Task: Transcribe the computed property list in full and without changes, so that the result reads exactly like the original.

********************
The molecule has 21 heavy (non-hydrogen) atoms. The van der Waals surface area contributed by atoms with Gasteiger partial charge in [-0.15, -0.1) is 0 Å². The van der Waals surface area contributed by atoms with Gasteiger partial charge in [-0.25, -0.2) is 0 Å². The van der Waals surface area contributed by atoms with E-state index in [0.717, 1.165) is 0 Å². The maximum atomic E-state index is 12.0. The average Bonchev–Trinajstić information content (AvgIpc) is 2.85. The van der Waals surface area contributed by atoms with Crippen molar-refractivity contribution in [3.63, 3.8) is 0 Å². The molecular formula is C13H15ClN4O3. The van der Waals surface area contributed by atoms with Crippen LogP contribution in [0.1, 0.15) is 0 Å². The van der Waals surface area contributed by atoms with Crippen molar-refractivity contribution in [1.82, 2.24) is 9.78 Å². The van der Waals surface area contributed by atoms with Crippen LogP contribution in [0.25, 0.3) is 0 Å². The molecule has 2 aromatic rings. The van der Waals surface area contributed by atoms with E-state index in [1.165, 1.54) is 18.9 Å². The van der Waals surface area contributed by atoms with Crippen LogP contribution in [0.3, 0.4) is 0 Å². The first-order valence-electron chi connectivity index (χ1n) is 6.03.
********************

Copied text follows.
The molecule has 21 heavy (non-hydrogen) atoms. The van der Waals surface area contributed by atoms with Gasteiger partial charge in [-0.15, -0.1) is 0 Å². The van der Waals surface area contributed by atoms with Gasteiger partial charge in [-0.25, -0.2) is 0 Å². The van der Waals surface area contributed by atoms with E-state index in [0.717, 1.165) is 0 Å². The maximum atomic E-state index is 12.0. The average Bonchev–Trinajstić information content (AvgIpc) is 2.85. The van der Waals surface area contributed by atoms with Crippen molar-refractivity contribution in [3.63, 3.8) is 0 Å². The molecular formula is C13H15ClN4O3. The van der Waals surface area contributed by atoms with Crippen LogP contribution in [0.1, 0.15) is 0 Å². The van der Waals surface area contributed by atoms with Crippen molar-refractivity contribution in [1.82, 2.24) is 9.78 Å². The van der Waals surface area contributed by atoms with Crippen LogP contribution in [0.25, 0.3) is 0 Å². The molecule has 2 aromatic rings. The van der Waals surface area contributed by atoms with E-state index in [1.165, 1.54) is 18.9 Å². The van der Waals surface area contributed by atoms with Crippen LogP contribution in [0.3, 0.4) is 0 Å². The first-order valence-electron chi connectivity index (χ1n) is 6.03.